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UAE, Qatar Warily Extend Joint Oilfield Concession

The United Arab Emirates and Qatar have extended a concession for an offshore oilfield that the two share—but warily, since the UAE is part of a regional blockade against Qatar, led by Saudi Arabia.

While both countries acknowledged the concession extension, the Emirates’ Supreme Petroleum Council was quick to state that, first, the concession was not awarded to Qatar petroleum and second, that “There is no commercial or trading relationship being established between the UAE and Qatar by the extension of this concession."

Earlier reports said that Qatar Petroleum has signed the extended concession with the Supreme Petroleum Council, the Emirate state oil company Adnoc, Japanese United Petroleum Development Co Ltd, and the field’s operator, Bunduq Company Limited.

The SPC’s reaction suggests that the UAE is worried about giving off the impression that it has dealings with Qatar despite the blockade, even though it is happy enough to continue receiving Qatari natural gas—an act that has not thus far provoked a reaction from its fellow blockade partners.

Qatar, meanwhile, took, the chance to highlight the importance of the deal, with its chief executive Saad Sherida Al-Kaabi saying, "We are delighted to sign this concession agreement, which will ensure the continued development and operation of the Al-Bunduq oil field for many years to come."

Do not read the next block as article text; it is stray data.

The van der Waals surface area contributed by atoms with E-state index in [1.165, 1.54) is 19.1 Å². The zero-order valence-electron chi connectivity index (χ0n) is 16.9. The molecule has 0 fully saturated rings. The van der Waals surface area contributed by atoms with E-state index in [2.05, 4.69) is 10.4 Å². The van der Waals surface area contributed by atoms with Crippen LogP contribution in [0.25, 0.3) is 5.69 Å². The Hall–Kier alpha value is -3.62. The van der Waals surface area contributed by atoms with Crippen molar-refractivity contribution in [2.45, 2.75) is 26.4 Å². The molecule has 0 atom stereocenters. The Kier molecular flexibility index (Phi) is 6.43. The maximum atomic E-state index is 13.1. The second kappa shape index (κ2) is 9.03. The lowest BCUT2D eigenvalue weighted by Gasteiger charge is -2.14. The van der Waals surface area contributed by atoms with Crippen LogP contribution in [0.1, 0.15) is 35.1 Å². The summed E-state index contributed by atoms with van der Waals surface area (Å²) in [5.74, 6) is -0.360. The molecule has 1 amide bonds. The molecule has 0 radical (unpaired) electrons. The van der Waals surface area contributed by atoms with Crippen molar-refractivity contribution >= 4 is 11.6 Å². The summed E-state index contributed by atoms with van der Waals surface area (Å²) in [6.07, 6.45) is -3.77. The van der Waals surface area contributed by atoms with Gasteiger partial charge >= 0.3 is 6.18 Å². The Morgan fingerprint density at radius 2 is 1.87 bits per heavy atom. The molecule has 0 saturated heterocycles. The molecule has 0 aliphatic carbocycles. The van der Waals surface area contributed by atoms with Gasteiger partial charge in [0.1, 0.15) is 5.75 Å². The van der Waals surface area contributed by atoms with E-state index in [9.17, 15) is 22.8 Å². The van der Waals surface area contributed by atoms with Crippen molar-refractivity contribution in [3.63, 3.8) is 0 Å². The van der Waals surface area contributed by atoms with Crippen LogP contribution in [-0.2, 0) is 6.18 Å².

Related: Here’s What’s Next For Electric Cars

Qatari media also reported that the new concession has been signed by both Qatar Petroleum and Adnoc, raising the interesting question how two parties could sign the same contract without this constituting a “trading relationship”.

Perhaps the answer lies in the explanation one source from the UAE gave Arabian Business: "This concession was recently extended by each respective government to the Japanese consortium with no direct communication or engagement between the two states."

The blockade of Qatar began last June, after its neighbors accused it of aiding militant groups and of having too close ties with Iran. The group came up with a list of demands for Qatar to satisfy if the blockade was to be lifted, but the tiny kingdom flatly refused to adhere to these demands and has been steadfast in its refusal ever since.

By Irina Slav for Oilprice.com

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  • Mamdouh G Salameh on March 13 2018 said:
    Let us not split hair. The oil concession extension between Qatar and UAE is the first signal that the blockade which has been imposed against Qatar since June 2017 is starting to unravel.

    Qatar’s economy has not been affected by nine months of blockade nor have its LNG exports and oil exports to the world declined. Moreover, Qatar continued to provide UAE with its needs of gas through the Dolphin gas pipeline without interruption.

    The UAE and Qatar have had to deal with each other in relation to the offshore Al-Bunduq oilfield which they both share equally. This is not different from Qatar having to deal with Iran in relation to the North/South Parse gasfield, the biggest in the world, which both share and have, therefore, no alternative but to coordinate their exploration and production policies.

    Dr Mamdouh G Salameh
    International Oil Economist
    Visiting Professor of Energy Economics at ESCP Europe Business School, London

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